Saturday, January 05, 2013

the hunt

This weekend, we celebrate my mother's gi-il, the day of her passing from this world. The ceremony by which we commemorate her death is called jaesa in Korean. Mom died on January 6, 2010, after an almost nine-month struggle with glioblastoma multiforme, the most common and most aggressive form of brain cancer there is.

In 2011, the first year after Mom's death, I arranged and performed a watered-down version of the jaesa, based in large part on half-baked readings of how the ceremony should go, and using ritual elements that weren't exactly kosher. If the ceremony worked at all as a commemoration, it was more in the "It's the thought that counts" vein, not because I and my brothers executed the ritual with absolute correctness.

Last year, because I was out of money and lacked time, we didn't have a jaesa at all: instead, we four (my two brothers and my buddy Mike, who is effectively a brother) went out to Chima in Tysons Corner, Virginia-- a pricey-but-good Brazilian rodizio (steakhouse). While we all had a good time, I could feel the rat of guilt gnawing away at the back of my brain: this wasn't a jaesa.

So this year, the third year after Mom's passing, I had resolved to do a better job of gathering together the proper ritual elements (see the hardware here and here), of studying the proper procedure to follow, and of providing my living relatives-- my brothers and Mike, and possibly one or two other participants-- with a true jaesa experience.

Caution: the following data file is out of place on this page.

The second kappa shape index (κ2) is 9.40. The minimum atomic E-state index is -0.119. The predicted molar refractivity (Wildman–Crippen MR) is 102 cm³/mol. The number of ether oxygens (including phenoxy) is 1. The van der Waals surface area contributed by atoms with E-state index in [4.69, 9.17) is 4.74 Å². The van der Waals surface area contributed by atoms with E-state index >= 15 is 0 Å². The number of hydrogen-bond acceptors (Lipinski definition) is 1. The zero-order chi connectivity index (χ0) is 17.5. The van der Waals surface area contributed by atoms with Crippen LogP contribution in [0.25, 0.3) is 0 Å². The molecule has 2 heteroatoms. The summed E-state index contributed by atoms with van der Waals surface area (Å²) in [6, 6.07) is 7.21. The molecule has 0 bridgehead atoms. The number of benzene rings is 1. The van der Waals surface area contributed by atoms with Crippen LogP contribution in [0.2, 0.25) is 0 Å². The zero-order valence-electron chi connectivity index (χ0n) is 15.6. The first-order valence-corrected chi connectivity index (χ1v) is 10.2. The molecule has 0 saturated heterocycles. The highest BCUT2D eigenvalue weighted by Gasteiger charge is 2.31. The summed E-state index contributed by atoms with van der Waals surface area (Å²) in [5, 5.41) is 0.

But as before, time and money restrict me. I'm only now going out, this evening, to hunt for the ritual supplies, as well as to price the food. I already know that buying a 38-piece, lacquered jaesa "set" (see that first link, above) will set me back close to $200, and the folding screen will easily be another $150-$200. Add the actual food to that, and we're looking at another $100 or $150. I've got barely $200 in my account, as I'm once again halfway through my pay period, and won't be paid again until the 11th. Part of that money has to go for gas, which doesn't leave me much for funding this ceremony.

I had warned my brothers and Mike that I might need help to finance this jaesa, but with time this short, with the gi-il only two days away, I think it's too late to ask for any help. So I'm going to focus on obtaining the food and not worrying about the hardware (the ritual bowls, platters, stands, incense burner, ancestral tablet, etc.). At least all the elements will be in place, even if their containers won't be the right ones.

Next year, Mom. Next year.


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